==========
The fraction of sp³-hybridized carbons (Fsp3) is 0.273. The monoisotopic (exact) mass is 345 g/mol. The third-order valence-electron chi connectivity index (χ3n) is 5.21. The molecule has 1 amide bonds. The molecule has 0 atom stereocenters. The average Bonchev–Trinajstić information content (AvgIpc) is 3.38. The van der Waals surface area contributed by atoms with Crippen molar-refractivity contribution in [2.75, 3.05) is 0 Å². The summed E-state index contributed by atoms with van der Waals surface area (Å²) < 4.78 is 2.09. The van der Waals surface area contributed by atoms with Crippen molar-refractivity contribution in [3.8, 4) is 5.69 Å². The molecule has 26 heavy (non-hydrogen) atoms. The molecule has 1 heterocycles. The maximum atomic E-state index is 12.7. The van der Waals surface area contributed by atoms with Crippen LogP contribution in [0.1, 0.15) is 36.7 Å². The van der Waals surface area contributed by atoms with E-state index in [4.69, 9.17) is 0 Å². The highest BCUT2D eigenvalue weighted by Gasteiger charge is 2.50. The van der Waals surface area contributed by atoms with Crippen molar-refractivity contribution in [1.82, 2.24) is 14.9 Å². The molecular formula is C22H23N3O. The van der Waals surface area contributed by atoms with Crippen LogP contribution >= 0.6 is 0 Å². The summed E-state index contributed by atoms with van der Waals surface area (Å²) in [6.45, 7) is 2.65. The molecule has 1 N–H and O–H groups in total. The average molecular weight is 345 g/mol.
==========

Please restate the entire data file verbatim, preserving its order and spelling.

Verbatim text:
The fraction of sp³-hybridized carbons (Fsp3) is 0.273. The monoisotopic (exact) mass is 345 g/mol. The third-order valence-electron chi connectivity index (χ3n) is 5.21. The molecule has 1 amide bonds. The molecule has 0 atom stereocenters. The average Bonchev–Trinajstić information content (AvgIpc) is 3.38. The van der Waals surface area contributed by atoms with Crippen molar-refractivity contribution in [2.75, 3.05) is 0 Å². The summed E-state index contributed by atoms with van der Waals surface area (Å²) < 4.78 is 2.09. The van der Waals surface area contributed by atoms with Crippen molar-refractivity contribution in [3.8, 4) is 5.69 Å². The molecule has 26 heavy (non-hydrogen) atoms. The molecule has 1 heterocycles. The maximum atomic E-state index is 12.7. The van der Waals surface area contributed by atoms with Crippen LogP contribution in [0.1, 0.15) is 36.7 Å². The van der Waals surface area contributed by atoms with E-state index in [4.69, 9.17) is 0 Å². The highest BCUT2D eigenvalue weighted by Gasteiger charge is 2.50. The van der Waals surface area contributed by atoms with Crippen molar-refractivity contribution in [1.82, 2.24) is 14.9 Å². The molecular formula is C22H23N3O. The van der Waals surface area contributed by atoms with Crippen LogP contribution >= 0.6 is 0 Å². The summed E-state index contributed by atoms with van der Waals surface area (Å²) in [6.45, 7) is 2.65. The molecule has 1 N–H and O–H groups in total. The average molecular weight is 345 g/mol.